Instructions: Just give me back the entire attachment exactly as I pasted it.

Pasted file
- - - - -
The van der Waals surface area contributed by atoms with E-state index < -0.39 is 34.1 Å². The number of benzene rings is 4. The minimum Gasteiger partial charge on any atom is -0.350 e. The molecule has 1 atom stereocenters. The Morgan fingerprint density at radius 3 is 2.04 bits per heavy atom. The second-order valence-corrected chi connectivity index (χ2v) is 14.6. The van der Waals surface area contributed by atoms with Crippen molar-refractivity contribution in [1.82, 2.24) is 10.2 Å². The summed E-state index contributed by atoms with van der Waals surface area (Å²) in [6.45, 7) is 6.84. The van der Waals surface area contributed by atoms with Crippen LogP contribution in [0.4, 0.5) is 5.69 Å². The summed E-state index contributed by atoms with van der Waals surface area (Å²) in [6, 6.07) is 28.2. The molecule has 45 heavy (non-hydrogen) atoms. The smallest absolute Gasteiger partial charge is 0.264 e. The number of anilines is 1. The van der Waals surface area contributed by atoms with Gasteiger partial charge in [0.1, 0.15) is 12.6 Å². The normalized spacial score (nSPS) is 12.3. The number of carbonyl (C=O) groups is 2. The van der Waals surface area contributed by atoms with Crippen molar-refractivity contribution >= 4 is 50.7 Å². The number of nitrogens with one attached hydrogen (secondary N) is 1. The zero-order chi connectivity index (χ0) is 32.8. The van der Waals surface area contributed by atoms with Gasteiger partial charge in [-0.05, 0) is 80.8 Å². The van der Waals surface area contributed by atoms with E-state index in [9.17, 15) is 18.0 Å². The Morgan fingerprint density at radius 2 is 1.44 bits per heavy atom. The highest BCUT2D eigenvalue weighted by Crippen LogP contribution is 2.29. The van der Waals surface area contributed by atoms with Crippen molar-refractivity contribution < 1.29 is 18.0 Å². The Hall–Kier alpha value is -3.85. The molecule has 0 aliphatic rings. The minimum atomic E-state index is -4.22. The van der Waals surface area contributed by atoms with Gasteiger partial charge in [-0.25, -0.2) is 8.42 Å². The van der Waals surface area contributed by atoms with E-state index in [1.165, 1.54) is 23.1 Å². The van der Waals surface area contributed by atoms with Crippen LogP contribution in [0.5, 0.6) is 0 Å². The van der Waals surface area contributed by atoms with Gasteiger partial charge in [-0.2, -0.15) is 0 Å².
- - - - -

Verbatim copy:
The van der Waals surface area contributed by atoms with E-state index < -0.39 is 34.1 Å². The number of benzene rings is 4. The minimum Gasteiger partial charge on any atom is -0.350 e. The molecule has 1 atom stereocenters. The Morgan fingerprint density at radius 3 is 2.04 bits per heavy atom. The second-order valence-corrected chi connectivity index (χ2v) is 14.6. The van der Waals surface area contributed by atoms with Crippen molar-refractivity contribution in [1.82, 2.24) is 10.2 Å². The summed E-state index contributed by atoms with van der Waals surface area (Å²) in [6.45, 7) is 6.84. The van der Waals surface area contributed by atoms with Crippen LogP contribution in [0.4, 0.5) is 5.69 Å². The summed E-state index contributed by atoms with van der Waals surface area (Å²) in [6, 6.07) is 28.2. The molecule has 45 heavy (non-hydrogen) atoms. The smallest absolute Gasteiger partial charge is 0.264 e. The number of anilines is 1. The van der Waals surface area contributed by atoms with Gasteiger partial charge in [0.1, 0.15) is 12.6 Å². The normalized spacial score (nSPS) is 12.3. The number of carbonyl (C=O) groups is 2. The van der Waals surface area contributed by atoms with Crippen molar-refractivity contribution >= 4 is 50.7 Å². The number of nitrogens with one attached hydrogen (secondary N) is 1. The zero-order chi connectivity index (χ0) is 32.8. The van der Waals surface area contributed by atoms with Gasteiger partial charge in [-0.05, 0) is 80.8 Å². The van der Waals surface area contributed by atoms with E-state index in [9.17, 15) is 18.0 Å². The Morgan fingerprint density at radius 2 is 1.44 bits per heavy atom. The highest BCUT2D eigenvalue weighted by Crippen LogP contribution is 2.29. The van der Waals surface area contributed by atoms with Crippen molar-refractivity contribution < 1.29 is 18.0 Å². The Hall–Kier alpha value is -3.85. The molecule has 0 aliphatic rings. The minimum atomic E-state index is -4.22. The van der Waals surface area contributed by atoms with Gasteiger partial charge in [-0.25, -0.2) is 8.42 Å². The van der Waals surface area contributed by atoms with E-state index in [1.165, 1.54) is 23.1 Å². The van der Waals surface area contributed by atoms with Crippen LogP contribution in [0.5, 0.6) is 0 Å². The van der Waals surface area contributed by atoms with Gasteiger partial charge in [-0.2, -0.15) is 0 Å².